The protein actin is abundant in all eukaryotic cells. It was first discovered in skeletal muscle, where actin filaments slide along filaments of another protein called myosin to make the cells contract. (In nonmuscle cells, actin filaments are less organized and myosin is much less prominent.) Single actin monomers are called G-actin, these monomers polymerize into long filaments called F-actin which are about 7nm in diameter. Actin filaments are made up of identical actin proteins arranged in a long spiral chain. Like microtubules, actin filaments have plus and minus ends, with more ATP-powered growth occurring at a filament's plus end. Once the filament has been synthesized it folds into a U-shape containing a binding site for ATP or ADP in the middle.
Actin-binding proteins interact with the actin filaments or monomers and regulate their assembly and organisation, they can convert actin from one form to another. These proteins include: severing proteins, filament capping proteins, crosslinking proteins, anchoring proteins, filament bundling proteins and monomer binding proteins.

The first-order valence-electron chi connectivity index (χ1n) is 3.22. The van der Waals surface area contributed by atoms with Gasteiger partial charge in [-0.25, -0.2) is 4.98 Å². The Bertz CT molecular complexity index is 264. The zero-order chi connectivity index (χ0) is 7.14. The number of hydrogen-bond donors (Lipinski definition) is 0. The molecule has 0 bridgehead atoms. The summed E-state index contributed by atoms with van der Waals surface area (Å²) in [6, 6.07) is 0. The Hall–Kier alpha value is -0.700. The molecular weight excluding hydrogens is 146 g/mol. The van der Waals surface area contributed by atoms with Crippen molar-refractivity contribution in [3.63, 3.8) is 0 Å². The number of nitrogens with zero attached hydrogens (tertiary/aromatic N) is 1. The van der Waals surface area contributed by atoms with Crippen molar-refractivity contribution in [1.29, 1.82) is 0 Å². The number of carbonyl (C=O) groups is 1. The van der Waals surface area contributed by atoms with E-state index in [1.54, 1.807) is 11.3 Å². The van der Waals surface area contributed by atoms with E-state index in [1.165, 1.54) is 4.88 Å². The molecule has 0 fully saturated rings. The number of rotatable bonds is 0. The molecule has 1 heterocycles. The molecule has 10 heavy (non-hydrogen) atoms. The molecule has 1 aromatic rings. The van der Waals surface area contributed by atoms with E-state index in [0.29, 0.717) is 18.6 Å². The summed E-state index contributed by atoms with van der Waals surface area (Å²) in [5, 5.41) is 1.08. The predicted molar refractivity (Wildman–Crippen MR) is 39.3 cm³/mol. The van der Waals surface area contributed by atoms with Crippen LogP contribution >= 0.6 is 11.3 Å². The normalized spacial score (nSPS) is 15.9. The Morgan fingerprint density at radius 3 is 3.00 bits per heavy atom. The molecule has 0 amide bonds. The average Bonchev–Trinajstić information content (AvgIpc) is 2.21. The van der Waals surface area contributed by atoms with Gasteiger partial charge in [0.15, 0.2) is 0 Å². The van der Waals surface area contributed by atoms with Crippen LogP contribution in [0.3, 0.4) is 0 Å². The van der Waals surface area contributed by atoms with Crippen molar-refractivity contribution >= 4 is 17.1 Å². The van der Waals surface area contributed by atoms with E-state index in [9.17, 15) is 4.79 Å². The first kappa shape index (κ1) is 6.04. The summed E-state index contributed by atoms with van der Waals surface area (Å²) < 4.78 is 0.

In many types of cells, networks of actin filaments are found beneath the cell cortex, which is the meshwork of membrane-associated proteins that supports and strengthens the plasma membrane. Such networks allow cells to hold - and move - specialized shapes, such as the brush border of microvilli. Actin filaments are also involved in cytokinesis and cell movement due to their flexible and dynamic nature. For example. crawling cells have structures called lamellipodia and filopodia; polymerisation of the actin at the plus end extends the lamellipodium, this puts stress under the unpolymerized actin in the cortex causing retraction at the tail of the cell. This enables the cell to move along a surface.